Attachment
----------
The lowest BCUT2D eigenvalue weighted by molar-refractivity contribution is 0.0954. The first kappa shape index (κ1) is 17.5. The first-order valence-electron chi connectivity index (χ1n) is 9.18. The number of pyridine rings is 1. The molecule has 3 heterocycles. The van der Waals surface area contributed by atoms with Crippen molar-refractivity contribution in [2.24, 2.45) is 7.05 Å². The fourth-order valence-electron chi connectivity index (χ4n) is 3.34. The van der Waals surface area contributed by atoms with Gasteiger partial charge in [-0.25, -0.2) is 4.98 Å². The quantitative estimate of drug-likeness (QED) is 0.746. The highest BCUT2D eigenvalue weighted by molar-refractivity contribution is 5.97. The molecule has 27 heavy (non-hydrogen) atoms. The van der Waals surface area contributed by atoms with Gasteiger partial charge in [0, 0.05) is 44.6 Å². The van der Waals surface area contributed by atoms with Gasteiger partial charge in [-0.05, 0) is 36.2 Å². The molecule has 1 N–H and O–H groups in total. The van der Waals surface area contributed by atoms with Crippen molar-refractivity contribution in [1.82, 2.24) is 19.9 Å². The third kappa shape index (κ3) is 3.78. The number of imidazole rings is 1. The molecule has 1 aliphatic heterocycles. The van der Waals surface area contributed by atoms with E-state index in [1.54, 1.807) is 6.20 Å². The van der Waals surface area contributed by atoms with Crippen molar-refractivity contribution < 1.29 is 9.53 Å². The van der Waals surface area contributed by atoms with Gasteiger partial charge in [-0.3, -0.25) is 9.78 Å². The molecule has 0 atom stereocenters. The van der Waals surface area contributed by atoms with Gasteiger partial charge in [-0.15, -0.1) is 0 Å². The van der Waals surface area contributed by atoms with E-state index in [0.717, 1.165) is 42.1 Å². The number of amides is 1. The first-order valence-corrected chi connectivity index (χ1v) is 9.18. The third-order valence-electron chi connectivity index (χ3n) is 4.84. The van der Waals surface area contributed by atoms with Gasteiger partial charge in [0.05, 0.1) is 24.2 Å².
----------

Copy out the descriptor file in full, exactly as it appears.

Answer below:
The lowest BCUT2D eigenvalue weighted by molar-refractivity contribution is 0.0954. The first kappa shape index (κ1) is 17.5. The first-order valence-electron chi connectivity index (χ1n) is 9.18. The number of pyridine rings is 1. The molecule has 3 heterocycles. The van der Waals surface area contributed by atoms with Crippen molar-refractivity contribution in [2.24, 2.45) is 7.05 Å². The fourth-order valence-electron chi connectivity index (χ4n) is 3.34. The van der Waals surface area contributed by atoms with Gasteiger partial charge in [-0.25, -0.2) is 4.98 Å². The quantitative estimate of drug-likeness (QED) is 0.746. The highest BCUT2D eigenvalue weighted by molar-refractivity contribution is 5.97. The molecule has 27 heavy (non-hydrogen) atoms. The van der Waals surface area contributed by atoms with Gasteiger partial charge in [0, 0.05) is 44.6 Å². The van der Waals surface area contributed by atoms with Gasteiger partial charge in [-0.05, 0) is 36.2 Å². The molecule has 1 N–H and O–H groups in total. The van der Waals surface area contributed by atoms with Crippen molar-refractivity contribution in [1.82, 2.24) is 19.9 Å². The third kappa shape index (κ3) is 3.78. The number of imidazole rings is 1. The molecule has 1 aliphatic heterocycles. The van der Waals surface area contributed by atoms with E-state index in [1.54, 1.807) is 6.20 Å². The van der Waals surface area contributed by atoms with Crippen molar-refractivity contribution < 1.29 is 9.53 Å². The van der Waals surface area contributed by atoms with Gasteiger partial charge in [-0.3, -0.25) is 9.78 Å². The molecule has 0 atom stereocenters. The van der Waals surface area contributed by atoms with Gasteiger partial charge in [-0.15, -0.1) is 0 Å². The van der Waals surface area contributed by atoms with E-state index in [0.717, 1.165) is 42.1 Å². The number of amides is 1. The first-order valence-corrected chi connectivity index (χ1v) is 9.18. The third-order valence-electron chi connectivity index (χ3n) is 4.84. The van der Waals surface area contributed by atoms with Gasteiger partial charge in [0.05, 0.1) is 24.2 Å².